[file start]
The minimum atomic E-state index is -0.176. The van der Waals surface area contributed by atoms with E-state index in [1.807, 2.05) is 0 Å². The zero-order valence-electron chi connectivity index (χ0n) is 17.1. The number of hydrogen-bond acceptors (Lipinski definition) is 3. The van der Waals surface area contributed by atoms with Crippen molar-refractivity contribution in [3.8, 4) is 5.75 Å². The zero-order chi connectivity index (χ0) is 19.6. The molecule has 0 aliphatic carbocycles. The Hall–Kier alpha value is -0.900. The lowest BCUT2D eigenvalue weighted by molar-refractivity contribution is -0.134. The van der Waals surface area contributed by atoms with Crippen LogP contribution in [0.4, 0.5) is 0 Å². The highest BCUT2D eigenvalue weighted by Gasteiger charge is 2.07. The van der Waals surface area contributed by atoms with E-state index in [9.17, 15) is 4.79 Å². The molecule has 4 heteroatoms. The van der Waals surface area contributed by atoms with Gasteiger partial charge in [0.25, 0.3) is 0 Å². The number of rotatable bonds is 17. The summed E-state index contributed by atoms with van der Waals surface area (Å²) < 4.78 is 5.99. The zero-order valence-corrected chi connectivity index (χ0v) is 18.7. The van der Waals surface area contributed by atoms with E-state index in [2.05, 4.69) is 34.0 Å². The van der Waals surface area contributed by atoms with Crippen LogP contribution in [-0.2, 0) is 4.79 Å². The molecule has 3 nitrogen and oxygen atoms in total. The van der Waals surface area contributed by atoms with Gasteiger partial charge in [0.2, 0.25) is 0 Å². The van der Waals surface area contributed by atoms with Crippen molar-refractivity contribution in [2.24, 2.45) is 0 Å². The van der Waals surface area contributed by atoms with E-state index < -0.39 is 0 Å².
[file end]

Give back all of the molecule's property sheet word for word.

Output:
The minimum atomic E-state index is -0.176. The van der Waals surface area contributed by atoms with E-state index in [1.807, 2.05) is 0 Å². The zero-order valence-electron chi connectivity index (χ0n) is 17.1. The number of hydrogen-bond acceptors (Lipinski definition) is 3. The van der Waals surface area contributed by atoms with Crippen molar-refractivity contribution in [3.8, 4) is 5.75 Å². The zero-order chi connectivity index (χ0) is 19.6. The molecule has 0 aliphatic carbocycles. The Hall–Kier alpha value is -0.900. The lowest BCUT2D eigenvalue weighted by molar-refractivity contribution is -0.134. The van der Waals surface area contributed by atoms with Crippen LogP contribution in [0.4, 0.5) is 0 Å². The highest BCUT2D eigenvalue weighted by Gasteiger charge is 2.07. The van der Waals surface area contributed by atoms with E-state index in [9.17, 15) is 4.79 Å². The molecule has 4 heteroatoms. The van der Waals surface area contributed by atoms with Gasteiger partial charge in [0.25, 0.3) is 0 Å². The number of rotatable bonds is 17. The summed E-state index contributed by atoms with van der Waals surface area (Å²) < 4.78 is 5.99. The zero-order valence-corrected chi connectivity index (χ0v) is 18.7. The van der Waals surface area contributed by atoms with E-state index in [2.05, 4.69) is 34.0 Å². The van der Waals surface area contributed by atoms with Crippen LogP contribution in [-0.2, 0) is 4.79 Å². The molecule has 3 nitrogen and oxygen atoms in total. The van der Waals surface area contributed by atoms with Gasteiger partial charge in [0.2, 0.25) is 0 Å². The van der Waals surface area contributed by atoms with Crippen molar-refractivity contribution in [2.24, 2.45) is 0 Å². The van der Waals surface area contributed by atoms with E-state index < -0.39 is 0 Å².